@Brian Garrett most investors lose money on their first deal because they don’t know what they don’t know. By partnering with a seasoned investor you can capitalize on their experience and knowledge in a very inexpensive way. So my vote is to partner up with an experienced investor in your area and take him or her out to lunch to hear how he or she is investing in real estate. If you like what you hear, then ask what you can do to partner up with him or her on a deal and then do that. You probably won’t make much money yourself on the deal but your true profit will be what you profit by learning from an experienced investor.

Originally posted by @Mike Dymski :
Originally posted by @Brian Garrett:
Originally posted by @Chris T.:

@Brian Garrett

Find your own deals and while in the process, if you meet someone like-minded and can partner up, great.

As for whether you want to invest in SFH or MF, take action, start analyzing deals and make offers. Eventually you would figure out which route would work better for you.

Like you say, time to take action! good luck! 

Thank you for the feedback. Just to clarify, I plan on investing in both SFH and MFR. There's aspects of both that I like.

What I was asking is if you were me would you take your initial capital and use it for down payments on multiple smaller properties or would you use it for a down payment on one larger MFR? Keeping my goals in mind of course.

Your post is well written and your investing preparation is excellent. Chris' answer was perfect. The answers to your questions will materialize as you take action and buy stuff...SFR or MF...does not matter. You've reached the point where general advice will not help much....time to pull the trigger and pivot as you learn what you like and don't like.

Your goal is to have a large portfolio; so, I'd recommend buying as large of a property that you can afford (but any size to get the first one under your belt is what's important right now).  Good luck and keep us posted.

 Great advice Mike. Thanks for your insight.

Originally posted by @Chris Grenier :

You are thinking wayyyyyyyyyyyyy to much into it. 

Follow this formula: 

(Buy house cheap) + (Cost to renovate house to be worth more than you bought for) + (Sell to someone who will pay that) = Profit * Repeat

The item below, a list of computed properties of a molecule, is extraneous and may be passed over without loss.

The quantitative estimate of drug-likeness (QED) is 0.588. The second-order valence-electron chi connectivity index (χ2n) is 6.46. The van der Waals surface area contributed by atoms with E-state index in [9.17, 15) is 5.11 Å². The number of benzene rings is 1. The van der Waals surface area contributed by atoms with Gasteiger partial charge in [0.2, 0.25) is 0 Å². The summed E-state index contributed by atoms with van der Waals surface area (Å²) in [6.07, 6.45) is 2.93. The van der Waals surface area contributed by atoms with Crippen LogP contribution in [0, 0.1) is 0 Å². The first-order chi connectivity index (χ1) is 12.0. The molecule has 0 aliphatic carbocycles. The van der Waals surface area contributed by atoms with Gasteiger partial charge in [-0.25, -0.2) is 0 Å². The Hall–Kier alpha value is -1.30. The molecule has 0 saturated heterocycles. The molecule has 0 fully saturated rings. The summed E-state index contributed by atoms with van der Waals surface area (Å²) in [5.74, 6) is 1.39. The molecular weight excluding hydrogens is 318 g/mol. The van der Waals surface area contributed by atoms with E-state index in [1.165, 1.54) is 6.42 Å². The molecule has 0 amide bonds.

I can understand how that simplified mindset may work for someone who is simply looking to flip a house here and there as a hobby however I'm trying to have a more streamlined and calculated plan of action which can help allow me to scale efficiently being that I'm doing this full-time now. Especially since I'm planning to buy more rentals than flips.

Originally posted by @Shiloh Lundahl :

@Brian Garrett most investors lose money on their first deal because they don’t know what they don’t know. By partnering with a seasoned investor you can capitalize on their experience and knowledge in a very inexpensive way. So my vote is to partner up with an experienced investor in your area and take him or her out to lunch to hear how he or she is investing in real estate. If you like what you hear, then ask what you can do to partner up with him or her on a deal and then do that. You probably won’t make much money yourself on the deal but your true profit will be what you profit by learning from an experienced investor.

Thanks for your feedback. Why do you suggest that I would probably not make money on a partnership deal?

If I'm a 50/50 partner with a seasoned local investor I would expect to be turning a profit and hopefully a decent one being that they have the experience, resources, team, knowledge, track record, etc.

Hey Brian, I am super excited for you! Saving up all this time is going to finally pay off. I would first evaluate your strengths and then leverage those for REI. So if you are good at marketing and can find off market deals, focus on that and use great deals you find as a way to get your foot in the door for some great partnerships. OR if you are great with people and can build lots of trust, become someone who pools money together for large transactions. Partner with a seasoned operator and use his experience to inspire confidence in others so they will invest with you.

Originally posted by @Rob Beardsley :

Hey Brian, I am super excited for you! Saving up all this time is going to finally pay off. I would first evaluate your strengths and then leverage those for REI. So if you are good at marketing and can find off market deals, focus on that and use great deals you find as a way to get your foot in the door for some great partnerships. OR if you are great with people and can build lots of trust, become someone who pools money together for large transactions. Partner with a seasoned operator and use his experience to inspire confidence in others so they will invest with you.

Thanks Rob. I'm just going to start looking for deals that fit my criteria and if a partnership opportunity presents itself in the meantime great and if not then I'll just move forwards on my own deals. I'm confident that I can figure it out on my own if need be thanks mainly to all of the great people and resources here on BP!